It happens almost every time I travel. I fall asleep, wake up when my head jerks forward or rolls to one side. I look around sheepishly wondering if anyone noticed that I’d fallen asleep. Invariably, the person across the aisle is sleeping peacefully, with a pillow supporting her neck and I think, next time I’m bringing one of those. But I never do.
Recently, I received a sample of The Sleeper. Unlike the pillow that we’re used to, the Sleeper, which resembles a sleep mask with adjustable straps, is designed to hold your head in place while you sleep.
Here’s how it works: Once you get to your seat on a plane, bus or train, you tie the Sleeper to the back of your seat, tighten to your head size then you pull the mask over your eyes. You can adjust the straps to keep your head in place.
It’s actually pretty simple to use. I got some curious stares when I used it on the bus to DC a few weeks ago. My seat mate wanted to know what it was and I had to explain to the guy sitting behind me why I needed invade his space to tie it to the back of my seat.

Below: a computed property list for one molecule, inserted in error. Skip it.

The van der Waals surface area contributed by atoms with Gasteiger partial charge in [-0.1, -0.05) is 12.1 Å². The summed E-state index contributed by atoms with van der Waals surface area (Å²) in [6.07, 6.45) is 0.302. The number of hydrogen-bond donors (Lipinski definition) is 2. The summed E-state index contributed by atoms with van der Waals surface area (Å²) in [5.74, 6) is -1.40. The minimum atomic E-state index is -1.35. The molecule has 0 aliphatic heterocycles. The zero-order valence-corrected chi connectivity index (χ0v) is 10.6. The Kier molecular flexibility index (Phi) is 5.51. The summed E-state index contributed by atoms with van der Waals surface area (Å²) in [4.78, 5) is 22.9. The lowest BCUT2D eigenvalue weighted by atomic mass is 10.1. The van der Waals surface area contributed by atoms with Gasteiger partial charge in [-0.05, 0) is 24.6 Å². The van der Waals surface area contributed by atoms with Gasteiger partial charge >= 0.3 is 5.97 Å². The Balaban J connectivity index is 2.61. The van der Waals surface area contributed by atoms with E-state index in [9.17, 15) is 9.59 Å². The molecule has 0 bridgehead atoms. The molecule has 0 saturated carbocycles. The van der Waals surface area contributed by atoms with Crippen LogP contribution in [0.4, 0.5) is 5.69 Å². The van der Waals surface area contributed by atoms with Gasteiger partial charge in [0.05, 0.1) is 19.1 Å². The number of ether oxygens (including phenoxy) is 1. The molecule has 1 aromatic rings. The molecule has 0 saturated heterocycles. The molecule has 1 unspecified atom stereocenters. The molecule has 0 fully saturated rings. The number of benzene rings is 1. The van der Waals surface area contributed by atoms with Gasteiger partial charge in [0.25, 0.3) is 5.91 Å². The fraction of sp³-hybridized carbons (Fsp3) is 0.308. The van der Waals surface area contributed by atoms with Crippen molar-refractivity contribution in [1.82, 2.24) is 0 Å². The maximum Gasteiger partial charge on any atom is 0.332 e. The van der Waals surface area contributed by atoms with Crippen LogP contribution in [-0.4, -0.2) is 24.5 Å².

Since I’ve never used a mask to sleep, I was unsure how I’d fare with the Sleeper, whether I’d want to take it off or whether I’d sleep at all. Sleep, I did and my head didn’t roll like it would have had it not have support.
The Sleeper did let a bit of light in at the nose area and that was a bit distracting but on the whole, I think it’s a great sleep aid.
Speaking of seat, the Sleeper’s strap (1.5m x 2cm) is suitable for seat backs that are 35 inches (90 cm) or more wide.
The outer side of the Sleeper is made of hypoallergenic material that is suitable for those with sensitive skin, the inner side of fleece. The mask itself measures 10.6″ x 4.3″ (or 270 x 110mm). The whole thing fits into a little pouch so you can have it handy whenever you travel. And its bright orange color makes it hard to miss.
The Sleeper was invented by Lana Dey, a self-described travel addict, who on a road trip took a belt and tied her head to the headrest of a car. (The Sleeper is a better idea, Lana.) A recently closed Indiegogo campaign raised some of the funds Lana and her team need to begin mass production of the Sleeper.